But there were a few things that I did not like about Sakura Wars, and they were strong enough that it really hampered my enjoyment of it. For starters, the series tends towards some rather sugary scenes of camaraderie and friendship that was a little too sweet for my liking. I understand that the majority of the cast are female, but the syrupy scenes really did not gel well with the otherwise dark nature of the conflict at hand. The episode of the troupe attempting to throw a proper birthday party for the little girl, Iris, especially stands out to me as one I am fine with if I never see again.
My biggest issue, however, was with Sumire. As the emotional antagonist for Sakura, it is natural that Sumire would start the series as unlikeable. I can accept that. However, she comes off as such a bitch for much of the series that it hampered my enjoyment of everything else. It is one thing for the plot to make me want to root for either her fall or her redemption, but instead I just did not want to watch any scene she was in. And being Sakura’s rival meant she was in every scene. When she was finally redeemed, and the conflict between her and Sakura was finally resolved, I found that I was angry that they went the redemption route with her. And unfortunately, my level of dislike for her clouded everything else that the series tried to do.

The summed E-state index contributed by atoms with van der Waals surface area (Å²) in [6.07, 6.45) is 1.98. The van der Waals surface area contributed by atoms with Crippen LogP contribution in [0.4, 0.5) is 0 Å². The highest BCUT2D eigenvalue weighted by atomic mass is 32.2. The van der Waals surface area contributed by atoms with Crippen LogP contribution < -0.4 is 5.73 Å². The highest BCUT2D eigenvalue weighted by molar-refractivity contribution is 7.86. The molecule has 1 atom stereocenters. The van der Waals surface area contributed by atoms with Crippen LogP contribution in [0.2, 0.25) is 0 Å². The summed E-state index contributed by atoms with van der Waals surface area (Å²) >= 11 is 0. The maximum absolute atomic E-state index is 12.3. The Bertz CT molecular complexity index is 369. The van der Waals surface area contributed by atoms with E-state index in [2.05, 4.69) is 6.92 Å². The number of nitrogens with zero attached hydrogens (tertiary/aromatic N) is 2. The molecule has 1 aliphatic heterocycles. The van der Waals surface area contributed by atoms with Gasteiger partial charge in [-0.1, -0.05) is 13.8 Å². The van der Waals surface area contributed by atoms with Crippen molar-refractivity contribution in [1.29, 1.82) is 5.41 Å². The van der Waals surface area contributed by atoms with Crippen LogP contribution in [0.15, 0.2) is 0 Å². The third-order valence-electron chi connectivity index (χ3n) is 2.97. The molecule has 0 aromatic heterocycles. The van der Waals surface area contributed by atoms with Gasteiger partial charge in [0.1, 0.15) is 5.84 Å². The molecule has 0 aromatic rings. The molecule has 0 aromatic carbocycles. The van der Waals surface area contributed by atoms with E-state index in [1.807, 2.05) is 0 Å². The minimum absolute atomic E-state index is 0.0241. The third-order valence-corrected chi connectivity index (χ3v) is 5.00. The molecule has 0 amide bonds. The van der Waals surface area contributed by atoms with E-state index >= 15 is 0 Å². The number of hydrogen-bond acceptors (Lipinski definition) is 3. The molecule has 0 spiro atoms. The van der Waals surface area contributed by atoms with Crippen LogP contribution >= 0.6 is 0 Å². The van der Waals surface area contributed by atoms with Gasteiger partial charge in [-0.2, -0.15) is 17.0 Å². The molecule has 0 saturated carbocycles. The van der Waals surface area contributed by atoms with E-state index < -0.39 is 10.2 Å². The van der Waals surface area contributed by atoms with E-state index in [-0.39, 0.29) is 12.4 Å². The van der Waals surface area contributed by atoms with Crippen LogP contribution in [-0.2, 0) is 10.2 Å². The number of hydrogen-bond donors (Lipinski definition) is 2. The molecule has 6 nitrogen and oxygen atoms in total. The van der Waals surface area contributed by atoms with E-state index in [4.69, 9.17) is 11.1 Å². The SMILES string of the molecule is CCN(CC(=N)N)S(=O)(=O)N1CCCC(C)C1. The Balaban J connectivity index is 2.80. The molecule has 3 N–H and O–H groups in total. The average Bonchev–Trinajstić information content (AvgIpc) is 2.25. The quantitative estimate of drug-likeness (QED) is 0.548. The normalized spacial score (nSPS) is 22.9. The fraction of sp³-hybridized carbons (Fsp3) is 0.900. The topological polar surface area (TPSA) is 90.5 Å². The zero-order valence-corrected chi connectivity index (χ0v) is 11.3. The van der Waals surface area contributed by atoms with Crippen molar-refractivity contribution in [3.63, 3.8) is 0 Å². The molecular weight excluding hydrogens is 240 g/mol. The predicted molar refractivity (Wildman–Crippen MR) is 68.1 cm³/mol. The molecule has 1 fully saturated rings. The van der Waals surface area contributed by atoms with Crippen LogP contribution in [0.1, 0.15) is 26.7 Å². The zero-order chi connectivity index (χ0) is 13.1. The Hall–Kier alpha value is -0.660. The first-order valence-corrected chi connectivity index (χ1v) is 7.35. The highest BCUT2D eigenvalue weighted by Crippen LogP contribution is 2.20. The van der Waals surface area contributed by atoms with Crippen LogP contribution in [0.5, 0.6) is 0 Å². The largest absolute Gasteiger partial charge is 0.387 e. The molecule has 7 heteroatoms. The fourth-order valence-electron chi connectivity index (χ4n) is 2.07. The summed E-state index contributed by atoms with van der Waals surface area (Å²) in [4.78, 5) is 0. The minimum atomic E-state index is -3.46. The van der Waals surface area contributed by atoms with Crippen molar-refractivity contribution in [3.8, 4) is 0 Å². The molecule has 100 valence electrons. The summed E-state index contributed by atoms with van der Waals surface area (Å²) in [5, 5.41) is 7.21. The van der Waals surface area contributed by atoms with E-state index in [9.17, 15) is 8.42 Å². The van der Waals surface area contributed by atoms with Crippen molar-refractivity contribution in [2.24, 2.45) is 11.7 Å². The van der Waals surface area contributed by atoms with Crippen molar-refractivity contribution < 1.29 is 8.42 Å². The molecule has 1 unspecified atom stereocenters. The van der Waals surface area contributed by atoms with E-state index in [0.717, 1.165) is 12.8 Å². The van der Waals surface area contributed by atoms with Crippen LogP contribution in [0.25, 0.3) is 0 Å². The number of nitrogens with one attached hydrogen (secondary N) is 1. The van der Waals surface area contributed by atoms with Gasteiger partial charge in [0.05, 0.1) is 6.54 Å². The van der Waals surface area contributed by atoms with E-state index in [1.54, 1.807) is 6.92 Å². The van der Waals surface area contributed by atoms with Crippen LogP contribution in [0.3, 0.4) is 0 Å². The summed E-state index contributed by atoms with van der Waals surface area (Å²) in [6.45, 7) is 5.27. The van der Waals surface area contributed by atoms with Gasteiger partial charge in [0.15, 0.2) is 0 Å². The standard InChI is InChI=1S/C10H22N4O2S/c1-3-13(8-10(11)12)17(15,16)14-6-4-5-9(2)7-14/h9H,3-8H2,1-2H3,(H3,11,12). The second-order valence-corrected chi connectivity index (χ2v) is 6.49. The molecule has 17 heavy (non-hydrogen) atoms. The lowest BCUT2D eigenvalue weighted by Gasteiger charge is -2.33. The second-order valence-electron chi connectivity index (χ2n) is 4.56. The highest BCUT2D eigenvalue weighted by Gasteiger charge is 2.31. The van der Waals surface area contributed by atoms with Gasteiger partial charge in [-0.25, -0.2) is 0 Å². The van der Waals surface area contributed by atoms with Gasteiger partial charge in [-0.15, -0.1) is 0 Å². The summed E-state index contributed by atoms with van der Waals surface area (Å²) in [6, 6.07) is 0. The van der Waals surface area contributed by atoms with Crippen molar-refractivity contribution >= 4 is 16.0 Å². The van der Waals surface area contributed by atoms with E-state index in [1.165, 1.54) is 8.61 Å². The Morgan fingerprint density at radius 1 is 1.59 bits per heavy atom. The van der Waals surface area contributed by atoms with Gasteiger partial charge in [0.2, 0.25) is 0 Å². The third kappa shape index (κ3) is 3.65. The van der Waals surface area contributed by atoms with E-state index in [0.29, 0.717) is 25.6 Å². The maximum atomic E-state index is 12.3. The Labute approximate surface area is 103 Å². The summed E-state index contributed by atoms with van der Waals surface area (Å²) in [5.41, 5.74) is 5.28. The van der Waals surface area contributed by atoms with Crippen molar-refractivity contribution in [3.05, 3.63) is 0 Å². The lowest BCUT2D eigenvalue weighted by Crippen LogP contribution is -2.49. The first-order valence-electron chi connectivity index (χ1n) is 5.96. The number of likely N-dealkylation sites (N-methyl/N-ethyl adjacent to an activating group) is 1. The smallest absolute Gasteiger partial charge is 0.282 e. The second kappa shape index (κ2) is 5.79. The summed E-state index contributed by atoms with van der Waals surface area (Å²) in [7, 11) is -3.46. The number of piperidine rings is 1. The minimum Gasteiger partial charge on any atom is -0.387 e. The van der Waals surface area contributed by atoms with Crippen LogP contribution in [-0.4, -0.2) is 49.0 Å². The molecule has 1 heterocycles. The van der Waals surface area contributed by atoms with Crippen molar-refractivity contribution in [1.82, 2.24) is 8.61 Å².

The Sakura Wars TV Series was one that I really wanted to like. Most of the characters were great, the central conflict was well put together, and I adore the concept of steampunk in different settings (in this case, Japan). But the tendencies toward sweetness combines with my loathing of Sumire really ruined for me what otherwise might have been a decent title. Someday I might rewatch it with the idea of trying to ignore those things, but they really jumped out on me on a first run-through. It certainly was not the worst thing I have seen, but it was disappointing. Thumbs firmly in the middle.
Japanese 2.0 Language, English 2.0 Language, English Subtitles
Magnavox 37MF337B 37” LCD HDTV, Sony BDP-S360 BluRay Player w/HDMI Connection upconverted to 1080p, Durabrand HT3916 5.1 Surround Sound System